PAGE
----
December 16, 2022
I didn’t get to visit Green Island.
On December 12th, I woke up at a ridiculously early hour, packed, checked out from the hotel, and got a taxi down to Fugang port, all before 7am.
While I was waiting I took some photos (above). There didn’t seem to be any tourists around. Eventually, a lady in a shop explained (in Chinese) that the tourist boats didn’t run that day.
After a bit of thinking, I decided that I wasn’t going to Green Island after all. Once there, I wasn’t certain of returning on the day I chose, and that interfered with my plans, since I had pre-booked my accommodation in Hualien.
So I caught a bus back to central Taitung, via Taitung Train Station where I bought tickets to Hualien. I went back to the same hotel I was in before, and they gave me the same room again. I spent the two days 休息 (xiūxi, “resting”), because of the stroke.
On December 14, I checked out of my hotel for the second time and went to Taitung Train Station, destination Hualien. The above map shows the route, from Taitung in the bottom of the graphic to Hualien in the north.
The above shows the train to the left, still in Taitung Train Station. A group of military personnel have just disembarked. The train was only going to Fuli, stopping all stations.
The interior of the train.
The train went along the East Rift Valley (the roadside signs said so), a straight level way with the mountains to the right and left. Above is a photo taken through the train window – the Philippine Sea Plate side (above) with cloud partly covering the highest parts of the mountain.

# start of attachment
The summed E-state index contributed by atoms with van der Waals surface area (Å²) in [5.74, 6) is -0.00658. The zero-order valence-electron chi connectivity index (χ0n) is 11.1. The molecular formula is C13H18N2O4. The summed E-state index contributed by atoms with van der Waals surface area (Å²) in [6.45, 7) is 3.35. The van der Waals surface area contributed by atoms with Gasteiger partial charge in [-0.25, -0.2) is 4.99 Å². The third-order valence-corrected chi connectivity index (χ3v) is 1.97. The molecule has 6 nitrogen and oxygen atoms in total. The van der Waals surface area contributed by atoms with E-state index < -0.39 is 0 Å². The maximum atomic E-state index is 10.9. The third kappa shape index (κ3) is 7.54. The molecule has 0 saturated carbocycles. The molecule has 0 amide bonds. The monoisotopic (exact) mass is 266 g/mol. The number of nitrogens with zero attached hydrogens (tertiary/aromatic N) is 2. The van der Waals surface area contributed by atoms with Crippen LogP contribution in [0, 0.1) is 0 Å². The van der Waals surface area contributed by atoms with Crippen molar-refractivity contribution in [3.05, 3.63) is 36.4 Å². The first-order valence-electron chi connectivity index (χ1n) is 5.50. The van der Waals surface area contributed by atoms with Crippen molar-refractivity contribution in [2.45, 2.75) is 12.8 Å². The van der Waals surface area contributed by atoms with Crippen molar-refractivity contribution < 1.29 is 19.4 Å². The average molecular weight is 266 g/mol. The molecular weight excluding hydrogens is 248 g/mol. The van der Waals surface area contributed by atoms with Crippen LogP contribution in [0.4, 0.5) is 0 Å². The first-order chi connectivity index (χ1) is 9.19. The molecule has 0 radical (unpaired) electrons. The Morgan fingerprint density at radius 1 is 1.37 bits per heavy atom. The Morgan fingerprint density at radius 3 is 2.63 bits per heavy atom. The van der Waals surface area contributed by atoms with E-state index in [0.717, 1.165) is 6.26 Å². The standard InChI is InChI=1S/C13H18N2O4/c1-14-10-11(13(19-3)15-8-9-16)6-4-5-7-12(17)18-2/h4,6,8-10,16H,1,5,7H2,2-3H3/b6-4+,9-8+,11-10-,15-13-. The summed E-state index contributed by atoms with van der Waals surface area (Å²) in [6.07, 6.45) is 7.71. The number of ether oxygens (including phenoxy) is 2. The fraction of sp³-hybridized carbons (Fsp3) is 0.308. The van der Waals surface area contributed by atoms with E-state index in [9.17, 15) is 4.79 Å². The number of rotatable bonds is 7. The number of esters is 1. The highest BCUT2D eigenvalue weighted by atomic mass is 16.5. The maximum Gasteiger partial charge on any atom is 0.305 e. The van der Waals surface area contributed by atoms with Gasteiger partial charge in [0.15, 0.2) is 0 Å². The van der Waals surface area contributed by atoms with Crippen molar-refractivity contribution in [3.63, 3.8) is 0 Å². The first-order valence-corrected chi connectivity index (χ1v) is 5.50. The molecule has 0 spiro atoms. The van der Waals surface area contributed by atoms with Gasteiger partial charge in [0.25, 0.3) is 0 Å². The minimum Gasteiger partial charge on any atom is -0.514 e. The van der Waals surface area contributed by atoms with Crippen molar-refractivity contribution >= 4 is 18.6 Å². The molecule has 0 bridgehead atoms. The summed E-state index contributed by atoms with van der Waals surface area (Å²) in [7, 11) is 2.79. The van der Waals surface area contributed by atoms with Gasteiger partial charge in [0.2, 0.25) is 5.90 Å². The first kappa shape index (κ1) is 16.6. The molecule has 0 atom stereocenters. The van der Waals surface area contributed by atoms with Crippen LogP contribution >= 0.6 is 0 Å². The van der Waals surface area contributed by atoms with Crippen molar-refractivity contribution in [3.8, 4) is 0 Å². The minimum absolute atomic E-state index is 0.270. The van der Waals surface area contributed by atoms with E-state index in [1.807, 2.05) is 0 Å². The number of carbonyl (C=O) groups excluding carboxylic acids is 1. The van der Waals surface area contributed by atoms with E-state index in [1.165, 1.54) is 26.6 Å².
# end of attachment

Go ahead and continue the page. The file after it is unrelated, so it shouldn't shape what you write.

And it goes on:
According to Wikipedia, the 花東縱谷,”The Huadong Valley or Hualien–Taitung Valley… also known as East Rift Valley or the Longitudinal Valley, is a long and narrow valley located between the Central Mountain Range and the Coastal Mountain Range. It is also recognized as a plain area which stretches for about 180 kilometers near the eastern coast of Taiwan, passes from Hualien City at the north to Taitung City at the south. It was called Nakasendō Plain (中仙道平野, Nakasendō Heiya) or simply Nakasendō during the era of Japanese rule.”
A river (above) running through the East Rift Valley.
According to this webpage, “The Eurasian Plate and the Philippine Sea Plate have been in the midst of a mighty slow-motion car crash for some time now – 15 million years. Stand in the East Rift Valley, look west, and you see the great Central Mountain Range wall. That’s the visible edge of the Eurasian Plate, thrown up from the sea bottom. Look east, at the lower, more rounded Coastal Mountain Range. That’s the visible edge of the Philippine Sea Plate, a former spaced-out necklace of volcanoes far out at sea that has come crashing into Taiwan. The deep seawater-filled trench that once existed between the two has been filled with the materials from mountain collapses and mountain-valley erosion, creating a gently undulating, extremely fertile plain. Each year the Philippine plate encroaches 8cm on its enemy, and each year island Taiwan is thrust 0.5cm higher.”
At Fuli we changed to the bus.
We drove to Yuli Train Station (above), where I bought some food from 7-11 and waited for the second train.
The second train – much better!
I noticed that the scenery changed from tropical at Taitung to subtropical at Hualien; the Tropic of Cancer crosses the route at Riusiu.
Hualien train station. The weather here was slightly colder.
I went literally across the road to my hotel and checked in. The room turned out to be big, so I quickly reserved extra days.
I was here to visit Taroko Gorge (map above). This is a major tourist destination, with accompanying websites and videos.